3. Commercial banks heavily purchased gilt-edged securities: the amount of such securities held by industry fell by 40 per cent in 1932. See for instance H. W. Richardson, Economic Recovery in Britain, 1932-9 (London: Weidenfeld and Nicholson, 1967), pp. 190-95, and E. Nevin, The Mechanism of Cheap Money. A Study of British Monetary Policy 1931-1939 (Cardiff: University of Wales Press, 1955), pp. 250-51.
4. The Bank rate remained at 2 per cent from the War Loan conversion of June 1932 to the war.
5. Joan Robinson suggested to eliminate this expression (autograph comments on the printed draft, in JMK A/33/1/131-32).
6. Joan Robinson suggested to substitute this sentence by "In these circumstances more far-reaching action is necessary in order to revive demand" (in JMK A/33/1/131-32).
7. The last three sentences substitute the following passage in the draft which was circulated to the signatories (in HP IV/1270-1303/15): "The Government is singularly well-placed to give assistance to this policy. We strongly recommend the adoption of some such scheme as the following."
8. A similar proposal was advanced in the Liberal Yellow Book: Liberal Industrial Inquiry, Britain's Industrial Future (London: Benn, 1928), chapter XXIX and p. 485.
9. The draft circulated to the signatories specified "short term borrowing". Harrod eliminated the words "short term" on Keynes's and Joan Robinson's suggestion: see Keynes to Harrod, 2 March 1933, letter 290 R, and Joan Robinson's suggested corrections in JMK A/33/1/131-32.
10. For a statement by Harrod on the necessity of a deficit on current account, given before the Royal Institute of International Affairs' Group on International Monetary Problems on 5 July 1933, see note 8 to letter 385 of 26 October 1934.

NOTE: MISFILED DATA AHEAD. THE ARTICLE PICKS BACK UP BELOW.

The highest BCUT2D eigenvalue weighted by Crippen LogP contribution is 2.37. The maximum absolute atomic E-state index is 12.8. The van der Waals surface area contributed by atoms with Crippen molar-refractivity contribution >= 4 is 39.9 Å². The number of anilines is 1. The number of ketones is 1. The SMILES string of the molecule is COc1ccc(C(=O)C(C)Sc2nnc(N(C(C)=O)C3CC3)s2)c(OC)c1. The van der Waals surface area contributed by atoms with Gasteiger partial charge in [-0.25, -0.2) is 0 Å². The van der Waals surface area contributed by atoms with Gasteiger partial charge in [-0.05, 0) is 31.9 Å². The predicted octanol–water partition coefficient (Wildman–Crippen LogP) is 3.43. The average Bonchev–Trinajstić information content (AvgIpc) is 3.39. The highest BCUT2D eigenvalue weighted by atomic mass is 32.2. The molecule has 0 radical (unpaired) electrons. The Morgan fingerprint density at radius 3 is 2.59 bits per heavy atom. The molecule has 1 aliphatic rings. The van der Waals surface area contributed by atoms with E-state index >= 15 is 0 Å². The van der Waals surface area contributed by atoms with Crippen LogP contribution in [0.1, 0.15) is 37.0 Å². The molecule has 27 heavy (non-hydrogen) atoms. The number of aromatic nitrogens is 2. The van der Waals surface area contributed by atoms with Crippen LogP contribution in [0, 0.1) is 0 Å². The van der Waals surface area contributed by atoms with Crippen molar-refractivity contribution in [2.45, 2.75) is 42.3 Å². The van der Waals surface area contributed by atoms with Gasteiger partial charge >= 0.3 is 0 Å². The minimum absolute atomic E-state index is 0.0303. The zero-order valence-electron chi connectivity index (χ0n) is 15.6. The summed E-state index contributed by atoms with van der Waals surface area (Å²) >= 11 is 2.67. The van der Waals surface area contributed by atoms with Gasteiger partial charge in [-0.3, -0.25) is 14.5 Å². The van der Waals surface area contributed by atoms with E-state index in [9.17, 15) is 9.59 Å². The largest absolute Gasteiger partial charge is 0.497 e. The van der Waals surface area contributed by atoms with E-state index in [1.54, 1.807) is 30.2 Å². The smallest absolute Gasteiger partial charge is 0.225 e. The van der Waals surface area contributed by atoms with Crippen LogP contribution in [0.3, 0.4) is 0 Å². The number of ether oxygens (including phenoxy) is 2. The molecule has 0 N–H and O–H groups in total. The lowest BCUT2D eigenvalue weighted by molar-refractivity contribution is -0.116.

11. Joan Robinson proposed to add at this point: "or <austere> cuts" (autograph comments, in JMK A/33/1/131-32)
12. This paragraph did not belong in the draft circulated to the signatories.
13. Joan Robinson joked on having been qualified as director of studies of Peterhouse: letter to Harrod of 10 March 1933, in HP IV-1270-1303/32.
14. In folder HP IV-1270-1303 a number of letters from economists are collected, in reply to Harrod's invitation to sign the statement for The Times. Phelps Brown, Caradog Jones, J. F. Rees, W. H. Whyle, C. Braithwaite, H. Gaitskell and J. W. F. Rowe agreed to sign; P. B. Whale (London School of Economics) would have signed (but eventually did not) only provided that a change of emphasis was introduced; G. W. Daniels and T. S. Ashton (Victoria University of Manchester), J. G. Smith (University of Birmingham), G. N. Clark (All Souls, Oxford), P. Sraffa (Cambridge), D. Knoop (Sheffield), E. C. Rhodes (LSE), and E. Cannan (LSE; a copy of Cannan's letter is in CP 1033/63-65) refused to sign; A. Gray (University of Aberdeen) and H. A. Marquand answered after the collective letter was published. Further correspondence is reproduced as letters 288 R, 289 R and 291 R; see also letters 293 R and 294 R.
- a. Times: «F.».
b. Times: «Guilleband».